20 games in, Tech’s triple option attack as effective as ever

The question asked when Paul Johnson first accepted the job to coach Tech was, “Will the triple-option work at the highest level of college football?”

With a record of 15-5 after 20 games, the top offense in the ACC and No. 12 offense in the country, the answer so far has been that it will work. The speed of the development of the offense has been at a faster pace than fans and observers expected. Even the most optimistic projections did not predict Tech turning into a top-15 team just 20 games into Johnson’s tenure.

In just under a season and a half, Tech has beaten a top-five team at home for the first time since 1962, gained more rush yards in one game against Virginia Tech than anyone else in nearly a decade, defeated Florida State two times in a row (two more victories than Tech had earned before since Bobby Bowden became coach) and broken a streak of seven straight losses to rival Georgia.

For all of its accomplishments, Tech struggled early last year and had many problems with consistency on a week-to-week basis. The biggest issue throughout the season was ball control. Tech had two lost fumbles in each of its first three games, and the team fumbled and lost the ball twice in seven games over the course of the season.

When Tech has lost two fumbles or more under Johnson, they are just 6-4. They were 4-4 in 2008. With fewer than two fumbles, Tech is 9-1.

The Jackets had ups and downs all season. They had just 162 rush yards in the early-season win over Boston College, and two weeks later they posted 438 yards on the ground against Mississippi State. Two games after that, Tech managed just 79 rushing yards against FCS opponent Gardner-Webb.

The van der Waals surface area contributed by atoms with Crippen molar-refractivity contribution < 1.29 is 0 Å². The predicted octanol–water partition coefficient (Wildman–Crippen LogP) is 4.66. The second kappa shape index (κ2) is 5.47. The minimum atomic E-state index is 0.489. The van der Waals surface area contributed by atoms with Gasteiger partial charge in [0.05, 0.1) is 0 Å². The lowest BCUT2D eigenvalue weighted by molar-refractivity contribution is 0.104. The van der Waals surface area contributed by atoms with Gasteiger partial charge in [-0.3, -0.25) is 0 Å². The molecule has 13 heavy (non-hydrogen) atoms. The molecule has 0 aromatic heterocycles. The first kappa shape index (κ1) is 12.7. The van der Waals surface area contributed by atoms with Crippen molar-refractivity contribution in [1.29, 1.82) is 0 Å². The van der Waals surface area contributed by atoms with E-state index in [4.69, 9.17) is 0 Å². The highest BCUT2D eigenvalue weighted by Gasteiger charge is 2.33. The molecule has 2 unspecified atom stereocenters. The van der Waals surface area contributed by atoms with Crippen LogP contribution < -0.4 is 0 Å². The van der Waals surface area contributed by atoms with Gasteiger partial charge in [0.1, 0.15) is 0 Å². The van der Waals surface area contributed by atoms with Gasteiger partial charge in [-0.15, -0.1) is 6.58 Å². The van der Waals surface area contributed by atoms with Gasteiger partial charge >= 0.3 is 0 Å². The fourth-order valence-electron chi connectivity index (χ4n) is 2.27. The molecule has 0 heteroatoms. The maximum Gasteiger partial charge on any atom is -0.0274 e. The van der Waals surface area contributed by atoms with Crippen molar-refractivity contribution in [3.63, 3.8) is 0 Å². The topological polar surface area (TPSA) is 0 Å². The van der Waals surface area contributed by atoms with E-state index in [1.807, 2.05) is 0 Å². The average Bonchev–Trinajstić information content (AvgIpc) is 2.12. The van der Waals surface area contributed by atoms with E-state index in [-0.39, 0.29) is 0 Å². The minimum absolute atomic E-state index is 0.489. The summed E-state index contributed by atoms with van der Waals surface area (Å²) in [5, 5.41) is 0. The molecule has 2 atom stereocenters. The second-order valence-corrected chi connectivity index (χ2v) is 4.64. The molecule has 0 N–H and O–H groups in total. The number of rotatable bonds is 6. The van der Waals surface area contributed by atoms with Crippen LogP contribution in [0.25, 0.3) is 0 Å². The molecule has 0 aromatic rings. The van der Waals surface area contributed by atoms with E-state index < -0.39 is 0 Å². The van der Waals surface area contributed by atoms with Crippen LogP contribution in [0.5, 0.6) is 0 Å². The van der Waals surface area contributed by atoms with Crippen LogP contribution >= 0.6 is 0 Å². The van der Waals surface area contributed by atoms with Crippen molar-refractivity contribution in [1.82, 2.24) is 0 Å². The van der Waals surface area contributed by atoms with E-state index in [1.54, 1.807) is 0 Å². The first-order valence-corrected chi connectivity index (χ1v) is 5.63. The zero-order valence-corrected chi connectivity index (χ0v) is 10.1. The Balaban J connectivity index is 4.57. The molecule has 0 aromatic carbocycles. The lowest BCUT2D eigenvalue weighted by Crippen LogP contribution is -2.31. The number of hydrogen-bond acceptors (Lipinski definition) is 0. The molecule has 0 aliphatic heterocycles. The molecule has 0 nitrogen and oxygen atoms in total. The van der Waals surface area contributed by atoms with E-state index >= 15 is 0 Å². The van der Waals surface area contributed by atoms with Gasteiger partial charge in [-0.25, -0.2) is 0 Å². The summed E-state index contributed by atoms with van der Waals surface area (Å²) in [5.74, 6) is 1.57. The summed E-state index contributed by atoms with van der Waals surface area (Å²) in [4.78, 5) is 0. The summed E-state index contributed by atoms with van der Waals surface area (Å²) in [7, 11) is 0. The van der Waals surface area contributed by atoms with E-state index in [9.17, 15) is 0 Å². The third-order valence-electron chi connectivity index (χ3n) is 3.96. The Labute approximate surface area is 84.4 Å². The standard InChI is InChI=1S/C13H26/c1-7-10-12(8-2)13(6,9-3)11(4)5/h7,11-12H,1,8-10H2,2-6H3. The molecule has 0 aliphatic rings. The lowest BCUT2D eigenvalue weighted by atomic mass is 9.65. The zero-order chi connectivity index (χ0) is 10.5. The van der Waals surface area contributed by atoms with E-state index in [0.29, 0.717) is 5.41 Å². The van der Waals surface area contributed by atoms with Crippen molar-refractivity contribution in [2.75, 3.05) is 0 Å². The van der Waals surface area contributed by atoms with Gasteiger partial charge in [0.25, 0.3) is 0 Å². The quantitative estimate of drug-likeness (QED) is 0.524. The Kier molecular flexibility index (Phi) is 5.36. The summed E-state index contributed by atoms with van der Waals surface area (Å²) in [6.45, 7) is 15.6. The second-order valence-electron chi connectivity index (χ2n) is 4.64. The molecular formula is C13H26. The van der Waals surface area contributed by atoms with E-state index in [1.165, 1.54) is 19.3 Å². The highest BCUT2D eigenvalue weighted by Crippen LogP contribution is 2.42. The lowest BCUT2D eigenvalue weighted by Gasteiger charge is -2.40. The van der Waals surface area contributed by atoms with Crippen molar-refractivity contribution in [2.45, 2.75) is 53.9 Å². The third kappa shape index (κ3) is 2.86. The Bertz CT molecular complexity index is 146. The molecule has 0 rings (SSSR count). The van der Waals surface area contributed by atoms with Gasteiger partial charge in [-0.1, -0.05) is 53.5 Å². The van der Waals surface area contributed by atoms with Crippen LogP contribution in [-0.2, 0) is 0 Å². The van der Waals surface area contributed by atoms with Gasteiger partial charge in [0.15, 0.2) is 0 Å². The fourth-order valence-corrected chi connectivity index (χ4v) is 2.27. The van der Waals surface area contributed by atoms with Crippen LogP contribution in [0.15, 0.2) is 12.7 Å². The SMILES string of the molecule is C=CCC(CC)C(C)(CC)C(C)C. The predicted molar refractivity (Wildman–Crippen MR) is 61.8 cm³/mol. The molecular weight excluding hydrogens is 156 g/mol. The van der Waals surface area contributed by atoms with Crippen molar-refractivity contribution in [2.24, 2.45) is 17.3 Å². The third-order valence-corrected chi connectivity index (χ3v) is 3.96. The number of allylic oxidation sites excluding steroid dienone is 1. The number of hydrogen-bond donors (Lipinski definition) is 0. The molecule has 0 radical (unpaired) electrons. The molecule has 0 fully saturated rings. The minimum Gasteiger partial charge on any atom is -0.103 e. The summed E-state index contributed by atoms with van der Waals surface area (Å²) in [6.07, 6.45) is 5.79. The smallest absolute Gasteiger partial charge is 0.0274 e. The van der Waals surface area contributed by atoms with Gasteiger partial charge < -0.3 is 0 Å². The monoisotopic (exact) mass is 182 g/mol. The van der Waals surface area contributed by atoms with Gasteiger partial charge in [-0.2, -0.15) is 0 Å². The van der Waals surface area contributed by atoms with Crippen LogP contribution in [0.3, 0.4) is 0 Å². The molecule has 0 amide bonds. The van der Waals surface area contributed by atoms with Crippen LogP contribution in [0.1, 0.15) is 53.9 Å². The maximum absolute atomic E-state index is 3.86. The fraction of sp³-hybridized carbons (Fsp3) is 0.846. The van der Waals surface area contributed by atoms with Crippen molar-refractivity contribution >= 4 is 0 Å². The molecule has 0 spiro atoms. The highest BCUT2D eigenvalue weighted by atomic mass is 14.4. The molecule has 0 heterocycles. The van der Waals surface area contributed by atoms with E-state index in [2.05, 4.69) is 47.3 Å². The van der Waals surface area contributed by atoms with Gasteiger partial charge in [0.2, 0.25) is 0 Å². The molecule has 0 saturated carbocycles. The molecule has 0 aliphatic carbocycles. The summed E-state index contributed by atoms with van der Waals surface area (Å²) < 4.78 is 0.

The trend continued all season. Tech had 326 yards on the ground in a 21-point loss at North Carolina, then broke the 400-yard mark in wins over Miami and Georgia before stumbling in the Chick-Fil-A Bowl against LSU.

The loss in the finale left questions lingering as to whether the offense was sustainable or simply a one-year wonder.

Johnson’s history would suggest otherwise: after his slow start at Navy he averaged almost nine wins a season while guiding the team to five straight bowl games.

The Jackets have built on the success last season, and with the development of junior quarterback Josh Nesbitt and junior wide receiver Demaryius Thomas, opposing defenses now must also account for the deep pass. Thomas leads the ACC in yards and yards per catch; he has already matched his 621-yard output in 2008 with 672 receiving yards this season.

Nesbitt has accumulated an efficiency rating that would rank with the top 25 quarterbacks in the nation if not for his limited number of attempts. He has also been more effective in the running game, gaining more than 90 yards rushing in all but two games this year. As defenses scheme to shut down junior B-back Jonathan Dwyer, Nesbitt has taken advantage and proven to be very effective as a runner and a distributor.

The rushing game has also added running backs who have provided offense weapons along with Nesbitt and Dwyer. Junior A-back Anthony Allen, a transfer from Louisville, is on pace for over 600 yards and is averaging 11.5 yards per carry.

In the recent historic wins over Virginia Tech and Florida State, the Jackets have scored a combined 77 points and racked up over 700 yards of rushing offense. The offense has been as effective as ever this season, helping to overcome a defense that carried the team at times last year but has struggled in 2009. Tech is currently 6-1 with the most difficult part of its schedule already complete. If the Jackets were to win four of their last five games, they would have just their fifth double-digit win since 1956.